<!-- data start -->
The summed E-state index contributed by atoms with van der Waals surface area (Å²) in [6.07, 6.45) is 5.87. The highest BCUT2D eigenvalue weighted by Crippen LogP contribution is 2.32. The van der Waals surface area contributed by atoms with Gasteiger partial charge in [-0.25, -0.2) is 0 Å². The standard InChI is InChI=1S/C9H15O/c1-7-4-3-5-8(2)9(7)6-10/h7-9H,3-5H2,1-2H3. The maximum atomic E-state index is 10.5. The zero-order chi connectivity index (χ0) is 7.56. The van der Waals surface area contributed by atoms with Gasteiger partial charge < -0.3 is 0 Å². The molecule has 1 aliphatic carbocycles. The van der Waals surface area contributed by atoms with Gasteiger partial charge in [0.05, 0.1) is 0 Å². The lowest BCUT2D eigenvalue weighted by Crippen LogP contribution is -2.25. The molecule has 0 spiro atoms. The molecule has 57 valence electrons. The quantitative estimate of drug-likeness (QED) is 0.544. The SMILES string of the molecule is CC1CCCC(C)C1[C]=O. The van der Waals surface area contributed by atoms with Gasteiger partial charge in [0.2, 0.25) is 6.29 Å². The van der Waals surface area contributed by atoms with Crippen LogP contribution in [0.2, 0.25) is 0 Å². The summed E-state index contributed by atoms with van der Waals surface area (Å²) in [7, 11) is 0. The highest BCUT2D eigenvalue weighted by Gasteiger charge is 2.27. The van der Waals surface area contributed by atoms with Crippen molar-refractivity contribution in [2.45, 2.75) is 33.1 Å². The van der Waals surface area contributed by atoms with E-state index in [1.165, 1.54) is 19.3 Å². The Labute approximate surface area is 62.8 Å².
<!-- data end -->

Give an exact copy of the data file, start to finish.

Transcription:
The summed E-state index contributed by atoms with van der Waals surface area (Å²) in [6.07, 6.45) is 5.87. The highest BCUT2D eigenvalue weighted by Crippen LogP contribution is 2.32. The van der Waals surface area contributed by atoms with Gasteiger partial charge in [-0.25, -0.2) is 0 Å². The standard InChI is InChI=1S/C9H15O/c1-7-4-3-5-8(2)9(7)6-10/h7-9H,3-5H2,1-2H3. The maximum atomic E-state index is 10.5. The zero-order chi connectivity index (χ0) is 7.56. The van der Waals surface area contributed by atoms with Gasteiger partial charge < -0.3 is 0 Å². The molecule has 1 aliphatic carbocycles. The van der Waals surface area contributed by atoms with Gasteiger partial charge in [0.05, 0.1) is 0 Å². The lowest BCUT2D eigenvalue weighted by Crippen LogP contribution is -2.25. The molecule has 0 spiro atoms. The molecule has 57 valence electrons. The quantitative estimate of drug-likeness (QED) is 0.544. The SMILES string of the molecule is CC1CCCC(C)C1[C]=O. The van der Waals surface area contributed by atoms with Gasteiger partial charge in [0.2, 0.25) is 6.29 Å². The van der Waals surface area contributed by atoms with Crippen LogP contribution in [0.2, 0.25) is 0 Å². The summed E-state index contributed by atoms with van der Waals surface area (Å²) in [7, 11) is 0. The highest BCUT2D eigenvalue weighted by Gasteiger charge is 2.27. The van der Waals surface area contributed by atoms with Crippen molar-refractivity contribution in [2.45, 2.75) is 33.1 Å². The van der Waals surface area contributed by atoms with E-state index in [1.165, 1.54) is 19.3 Å². The Labute approximate surface area is 62.8 Å².